Diane Seusss brilliant follow-up to Four-Legged Girl, a finalist for the Pulitzer Prize for Poetry.Still life with stack of bills phone cord cig butt and freezer-burned DreamsicleStill life with Easter Bunny twenty caged minks and rusty meat grinderStill life with whiskey wooden leg two potpies and a dead parakeetStill life with pork rinds pickled peppers and the Book of RevelationStill life with feeding tube oxygen half-eaten raspberry ZingerStill life with convenience store pecking order shotgun blast to the facefrom American Still LivesStill Life with Two Dead Peacocks and a Girl takes its title from Rembrandts painting, a dark emblem of femininity, violence, and the viewers own troubled gaze. In Diane Seusss new collection, the notion of the still life is shattered and Rembrandts painting is presented across the book in piecesdetails that hide more than they reveal until theyre assembled into a whole. With invention and irreverence, these poems escape gilded frames and overturn traditional representations of gender, class, and luxury. Instead, Seuss invites in the alienated, the washed-up, the ugly, and the freakishthe overlooked many of us who might more often stand in a Walmart parking lot than before the canvases of Pollock, OKeeffe, and Rothko. Rendered with precision and profound empathy, this extraordinary gallery of lives in shards shows us that our memories are local, acute, and unrelenting....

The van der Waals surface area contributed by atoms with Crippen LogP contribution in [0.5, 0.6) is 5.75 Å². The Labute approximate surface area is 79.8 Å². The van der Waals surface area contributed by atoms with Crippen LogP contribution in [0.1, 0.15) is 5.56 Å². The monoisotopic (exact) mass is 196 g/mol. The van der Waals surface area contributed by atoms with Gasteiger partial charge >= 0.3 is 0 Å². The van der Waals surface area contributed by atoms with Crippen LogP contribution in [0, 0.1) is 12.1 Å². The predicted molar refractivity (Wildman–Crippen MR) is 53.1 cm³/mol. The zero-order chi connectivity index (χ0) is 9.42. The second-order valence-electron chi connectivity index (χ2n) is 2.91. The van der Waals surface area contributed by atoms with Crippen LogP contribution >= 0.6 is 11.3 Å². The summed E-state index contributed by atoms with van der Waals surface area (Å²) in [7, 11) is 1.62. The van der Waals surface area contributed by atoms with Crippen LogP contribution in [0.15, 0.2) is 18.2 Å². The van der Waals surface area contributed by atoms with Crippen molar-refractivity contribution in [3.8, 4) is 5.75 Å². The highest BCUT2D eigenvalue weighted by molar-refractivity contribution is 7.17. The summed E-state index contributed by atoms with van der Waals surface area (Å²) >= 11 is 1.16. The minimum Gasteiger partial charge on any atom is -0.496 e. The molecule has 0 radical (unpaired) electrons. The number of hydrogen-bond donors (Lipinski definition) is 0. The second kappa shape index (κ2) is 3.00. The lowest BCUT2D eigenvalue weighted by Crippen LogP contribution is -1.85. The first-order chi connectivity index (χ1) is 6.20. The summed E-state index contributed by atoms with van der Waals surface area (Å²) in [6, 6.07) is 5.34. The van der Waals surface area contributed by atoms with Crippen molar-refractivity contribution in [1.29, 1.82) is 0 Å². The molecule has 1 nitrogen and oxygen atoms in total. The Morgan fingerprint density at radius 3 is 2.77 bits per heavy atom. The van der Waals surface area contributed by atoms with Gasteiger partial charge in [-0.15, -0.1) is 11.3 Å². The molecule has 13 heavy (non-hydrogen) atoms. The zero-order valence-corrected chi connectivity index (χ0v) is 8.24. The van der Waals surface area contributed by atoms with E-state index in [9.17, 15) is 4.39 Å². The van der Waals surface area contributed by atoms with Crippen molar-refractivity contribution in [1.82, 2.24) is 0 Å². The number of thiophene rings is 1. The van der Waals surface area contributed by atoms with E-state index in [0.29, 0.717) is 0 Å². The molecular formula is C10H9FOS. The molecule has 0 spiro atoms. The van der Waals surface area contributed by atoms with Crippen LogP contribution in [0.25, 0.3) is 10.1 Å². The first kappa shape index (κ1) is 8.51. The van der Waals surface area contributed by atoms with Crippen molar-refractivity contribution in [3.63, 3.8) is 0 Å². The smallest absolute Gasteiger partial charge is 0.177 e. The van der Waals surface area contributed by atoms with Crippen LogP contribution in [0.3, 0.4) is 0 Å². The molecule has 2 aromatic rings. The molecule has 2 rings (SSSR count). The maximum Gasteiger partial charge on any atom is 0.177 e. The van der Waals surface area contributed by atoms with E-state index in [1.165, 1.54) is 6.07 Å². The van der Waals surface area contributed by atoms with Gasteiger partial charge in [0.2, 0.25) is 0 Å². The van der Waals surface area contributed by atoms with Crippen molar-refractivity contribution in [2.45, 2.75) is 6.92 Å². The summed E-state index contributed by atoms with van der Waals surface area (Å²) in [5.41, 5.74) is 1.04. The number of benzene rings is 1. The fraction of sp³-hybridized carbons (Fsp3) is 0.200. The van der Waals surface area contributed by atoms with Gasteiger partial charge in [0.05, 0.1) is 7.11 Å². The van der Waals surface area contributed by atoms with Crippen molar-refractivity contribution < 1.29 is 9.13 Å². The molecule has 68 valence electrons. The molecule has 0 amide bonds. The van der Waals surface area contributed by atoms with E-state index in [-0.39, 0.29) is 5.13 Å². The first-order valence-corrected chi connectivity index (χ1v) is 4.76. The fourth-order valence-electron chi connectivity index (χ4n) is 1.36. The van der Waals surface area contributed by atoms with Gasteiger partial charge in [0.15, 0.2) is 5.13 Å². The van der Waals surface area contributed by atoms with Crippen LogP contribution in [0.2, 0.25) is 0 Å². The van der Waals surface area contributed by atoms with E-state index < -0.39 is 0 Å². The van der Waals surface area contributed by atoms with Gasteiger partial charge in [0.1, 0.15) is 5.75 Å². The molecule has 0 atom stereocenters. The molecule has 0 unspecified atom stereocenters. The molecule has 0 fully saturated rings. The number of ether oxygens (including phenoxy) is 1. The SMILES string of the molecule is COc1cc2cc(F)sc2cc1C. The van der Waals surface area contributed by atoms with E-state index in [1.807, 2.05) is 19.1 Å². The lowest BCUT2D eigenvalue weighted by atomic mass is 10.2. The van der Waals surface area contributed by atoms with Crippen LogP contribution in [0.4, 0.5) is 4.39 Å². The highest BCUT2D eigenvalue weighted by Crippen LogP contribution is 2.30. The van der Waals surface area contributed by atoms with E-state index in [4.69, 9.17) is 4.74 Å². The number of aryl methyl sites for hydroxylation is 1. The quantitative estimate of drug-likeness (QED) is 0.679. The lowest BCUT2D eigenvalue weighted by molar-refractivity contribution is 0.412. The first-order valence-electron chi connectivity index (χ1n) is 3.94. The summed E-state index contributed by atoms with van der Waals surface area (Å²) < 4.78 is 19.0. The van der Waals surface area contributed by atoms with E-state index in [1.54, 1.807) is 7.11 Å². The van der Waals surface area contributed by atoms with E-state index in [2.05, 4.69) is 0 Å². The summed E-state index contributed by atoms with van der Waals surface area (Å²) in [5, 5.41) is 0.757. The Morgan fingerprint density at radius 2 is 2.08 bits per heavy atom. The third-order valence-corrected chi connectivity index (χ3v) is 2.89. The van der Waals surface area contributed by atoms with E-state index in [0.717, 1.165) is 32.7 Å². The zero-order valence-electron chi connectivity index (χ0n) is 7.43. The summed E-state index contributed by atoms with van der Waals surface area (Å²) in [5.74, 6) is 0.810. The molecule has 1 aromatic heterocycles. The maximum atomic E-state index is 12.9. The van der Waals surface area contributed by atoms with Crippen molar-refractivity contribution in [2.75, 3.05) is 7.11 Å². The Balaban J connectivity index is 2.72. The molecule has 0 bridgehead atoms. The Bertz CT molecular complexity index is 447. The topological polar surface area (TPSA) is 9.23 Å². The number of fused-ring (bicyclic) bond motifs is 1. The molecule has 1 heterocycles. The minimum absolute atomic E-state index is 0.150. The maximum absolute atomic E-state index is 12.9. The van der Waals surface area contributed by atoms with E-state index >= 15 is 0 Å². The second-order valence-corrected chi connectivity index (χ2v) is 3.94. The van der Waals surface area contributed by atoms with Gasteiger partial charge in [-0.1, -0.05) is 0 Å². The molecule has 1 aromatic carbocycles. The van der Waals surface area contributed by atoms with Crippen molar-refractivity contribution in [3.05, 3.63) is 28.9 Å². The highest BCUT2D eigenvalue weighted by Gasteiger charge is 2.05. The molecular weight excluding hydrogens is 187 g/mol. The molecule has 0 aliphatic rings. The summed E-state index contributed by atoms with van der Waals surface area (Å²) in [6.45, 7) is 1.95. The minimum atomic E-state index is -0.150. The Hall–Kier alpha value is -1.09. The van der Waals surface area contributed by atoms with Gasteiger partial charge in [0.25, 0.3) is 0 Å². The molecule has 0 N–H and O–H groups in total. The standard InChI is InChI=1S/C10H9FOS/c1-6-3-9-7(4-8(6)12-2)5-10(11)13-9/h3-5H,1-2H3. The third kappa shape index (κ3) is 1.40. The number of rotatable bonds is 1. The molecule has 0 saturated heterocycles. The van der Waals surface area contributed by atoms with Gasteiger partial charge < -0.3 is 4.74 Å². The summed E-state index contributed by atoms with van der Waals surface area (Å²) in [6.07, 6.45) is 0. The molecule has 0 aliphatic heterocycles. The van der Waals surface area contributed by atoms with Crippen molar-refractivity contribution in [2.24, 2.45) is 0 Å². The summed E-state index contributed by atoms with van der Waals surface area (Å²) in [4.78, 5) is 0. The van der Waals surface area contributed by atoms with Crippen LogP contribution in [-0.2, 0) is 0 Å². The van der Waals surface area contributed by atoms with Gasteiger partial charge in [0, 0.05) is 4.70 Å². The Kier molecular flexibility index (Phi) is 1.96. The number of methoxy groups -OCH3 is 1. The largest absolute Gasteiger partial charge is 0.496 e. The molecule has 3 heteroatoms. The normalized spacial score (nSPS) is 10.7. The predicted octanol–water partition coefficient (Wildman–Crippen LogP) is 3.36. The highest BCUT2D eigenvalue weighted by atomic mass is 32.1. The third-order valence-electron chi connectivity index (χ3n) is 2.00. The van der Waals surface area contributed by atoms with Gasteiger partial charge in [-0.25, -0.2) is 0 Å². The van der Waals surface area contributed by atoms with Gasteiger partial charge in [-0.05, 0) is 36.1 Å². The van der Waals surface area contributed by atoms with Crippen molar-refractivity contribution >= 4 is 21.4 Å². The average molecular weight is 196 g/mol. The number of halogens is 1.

|Title||:||Still Life with Two Dead Peacocks and a Girl|
|Number of Pages||:||120 pages|
|Url Type||:||Home » Still » Still Life with Two Dead Peacocks and a Girl|
Still Life with Two Dead Peacocks and a Girl Reviews
Seuss, in STILL LIFE WITH TWO DEAD PEACOCKS AND A GIRL, dares to attempt the reconciliation of the quotidian and the sublime. That endeavor means the collection is inherently courageous; the fact that it succeeds at such a feat makes it a revelatory one. In ambitious, music-driven lines, Seuss calls forth a mosaic of arts and an array of familiar characters (some better known than others: here you’ll find Emily Dickinson, Heimbach’s Woman Looking at A Table, Juan Sánchez Cotán, the braid of Sylv ...more